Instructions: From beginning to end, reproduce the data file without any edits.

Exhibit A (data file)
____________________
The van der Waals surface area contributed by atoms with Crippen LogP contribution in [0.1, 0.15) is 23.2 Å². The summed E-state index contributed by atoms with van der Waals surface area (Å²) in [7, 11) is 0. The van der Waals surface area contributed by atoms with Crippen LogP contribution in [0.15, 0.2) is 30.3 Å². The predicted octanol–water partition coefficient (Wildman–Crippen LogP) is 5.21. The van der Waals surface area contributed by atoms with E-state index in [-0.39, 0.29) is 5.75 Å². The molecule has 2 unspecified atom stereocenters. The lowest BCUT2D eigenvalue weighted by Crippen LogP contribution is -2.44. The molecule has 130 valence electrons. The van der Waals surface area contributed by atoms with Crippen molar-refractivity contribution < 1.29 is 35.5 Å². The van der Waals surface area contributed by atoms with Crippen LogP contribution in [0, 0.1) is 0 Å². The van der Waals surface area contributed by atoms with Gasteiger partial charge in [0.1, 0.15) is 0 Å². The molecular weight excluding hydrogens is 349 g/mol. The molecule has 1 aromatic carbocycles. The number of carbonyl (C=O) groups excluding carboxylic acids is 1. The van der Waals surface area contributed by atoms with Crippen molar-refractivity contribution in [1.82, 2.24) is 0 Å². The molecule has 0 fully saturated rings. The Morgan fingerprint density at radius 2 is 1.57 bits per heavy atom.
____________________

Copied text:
The van der Waals surface area contributed by atoms with Crippen LogP contribution in [0.1, 0.15) is 23.2 Å². The summed E-state index contributed by atoms with van der Waals surface area (Å²) in [7, 11) is 0. The van der Waals surface area contributed by atoms with Crippen LogP contribution in [0.15, 0.2) is 30.3 Å². The predicted octanol–water partition coefficient (Wildman–Crippen LogP) is 5.21. The van der Waals surface area contributed by atoms with E-state index in [-0.39, 0.29) is 5.75 Å². The molecule has 2 unspecified atom stereocenters. The lowest BCUT2D eigenvalue weighted by Crippen LogP contribution is -2.44. The molecule has 130 valence electrons. The van der Waals surface area contributed by atoms with Crippen molar-refractivity contribution < 1.29 is 35.5 Å². The van der Waals surface area contributed by atoms with Crippen LogP contribution in [0, 0.1) is 0 Å². The van der Waals surface area contributed by atoms with Gasteiger partial charge in [0.1, 0.15) is 0 Å². The molecular weight excluding hydrogens is 349 g/mol. The molecule has 1 aromatic carbocycles. The number of carbonyl (C=O) groups excluding carboxylic acids is 1. The van der Waals surface area contributed by atoms with Crippen molar-refractivity contribution in [1.82, 2.24) is 0 Å². The molecule has 0 fully saturated rings. The Morgan fingerprint density at radius 2 is 1.57 bits per heavy atom.